Runi Khatun, 26, from West Bengal, India, felt weak and emaciated before she was rushed to the hospital. She had begun to throw up after every meal and when the doctors examined her, they were baffled. Khatun was a compulsive eater and she had eaten almost 3 lbs of coins and jewellery.
During the surgery, the doctors had to remove 69 chains, 46 coins, 8 lockets, 11 nose rings, 4 keys, 5 anklets, and a watch dial from her abdomen. Runi’s mother had complained that jewellry from their house had started to go missing but she had no idea that it was her daughter who was eating them. The total net worth of the coins and jewellery removed from her stomach was at £53,000 approximately. Upon asking about the missing jewelry, Runi would start crying and not tell anyone that she had been eating them. Khatun’s mother said that the woman had eaten the coins that she took from her brother’s shop.
The doctors said that while most of the objects were made out of brass and copper, there were some gold items as well, which were very expensive. “Her condition was so critical that she required at least five bottles of blood. She could not even intake food physically so we had to administer Total Parenteral Nutrition (TPN) to artificially inject food through her mouth,” said Dr Siddhartha Biswas, the head of surgical department at Rampurhat Government Medical College and Hospital. It had taken a week for Runi’s condition to stabilize and only then did the doctors decide to operate on her.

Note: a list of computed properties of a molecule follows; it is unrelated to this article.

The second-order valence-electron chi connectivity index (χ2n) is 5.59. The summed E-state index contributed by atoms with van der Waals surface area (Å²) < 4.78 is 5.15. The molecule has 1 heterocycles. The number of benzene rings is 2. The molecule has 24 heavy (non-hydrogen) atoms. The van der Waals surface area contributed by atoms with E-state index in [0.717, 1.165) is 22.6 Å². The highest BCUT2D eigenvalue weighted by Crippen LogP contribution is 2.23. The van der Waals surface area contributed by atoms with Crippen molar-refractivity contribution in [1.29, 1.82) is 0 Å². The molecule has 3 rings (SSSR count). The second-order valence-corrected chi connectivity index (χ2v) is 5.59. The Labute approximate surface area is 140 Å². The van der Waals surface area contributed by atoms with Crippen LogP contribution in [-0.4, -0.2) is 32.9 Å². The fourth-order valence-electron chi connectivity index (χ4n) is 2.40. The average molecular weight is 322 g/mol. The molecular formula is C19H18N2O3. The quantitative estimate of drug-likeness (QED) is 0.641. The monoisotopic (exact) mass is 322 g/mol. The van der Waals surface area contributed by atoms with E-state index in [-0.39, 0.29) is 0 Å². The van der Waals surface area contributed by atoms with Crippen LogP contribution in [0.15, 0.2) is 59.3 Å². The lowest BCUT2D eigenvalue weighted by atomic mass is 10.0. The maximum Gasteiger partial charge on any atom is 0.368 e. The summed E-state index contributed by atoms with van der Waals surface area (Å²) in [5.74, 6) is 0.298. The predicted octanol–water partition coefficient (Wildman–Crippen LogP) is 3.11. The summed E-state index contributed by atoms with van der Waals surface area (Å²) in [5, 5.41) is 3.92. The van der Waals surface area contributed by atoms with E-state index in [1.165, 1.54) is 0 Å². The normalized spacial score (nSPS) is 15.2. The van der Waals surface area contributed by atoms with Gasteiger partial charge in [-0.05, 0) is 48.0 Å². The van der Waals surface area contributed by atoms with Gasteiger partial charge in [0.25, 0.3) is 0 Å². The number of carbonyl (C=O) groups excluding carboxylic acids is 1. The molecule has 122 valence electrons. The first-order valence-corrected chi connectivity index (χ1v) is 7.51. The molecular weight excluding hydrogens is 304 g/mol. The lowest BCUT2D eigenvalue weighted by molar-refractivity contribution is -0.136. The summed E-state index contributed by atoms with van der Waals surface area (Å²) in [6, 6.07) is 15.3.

The surgery lasted four hours and fifteen minutes, during the course of which the doctors removed large chunks of metal and jewellery from her stomach. The head of surgery said that the girl’s condition was now stable. He also said that if they operated on her any sooner, she would not have been able to survive.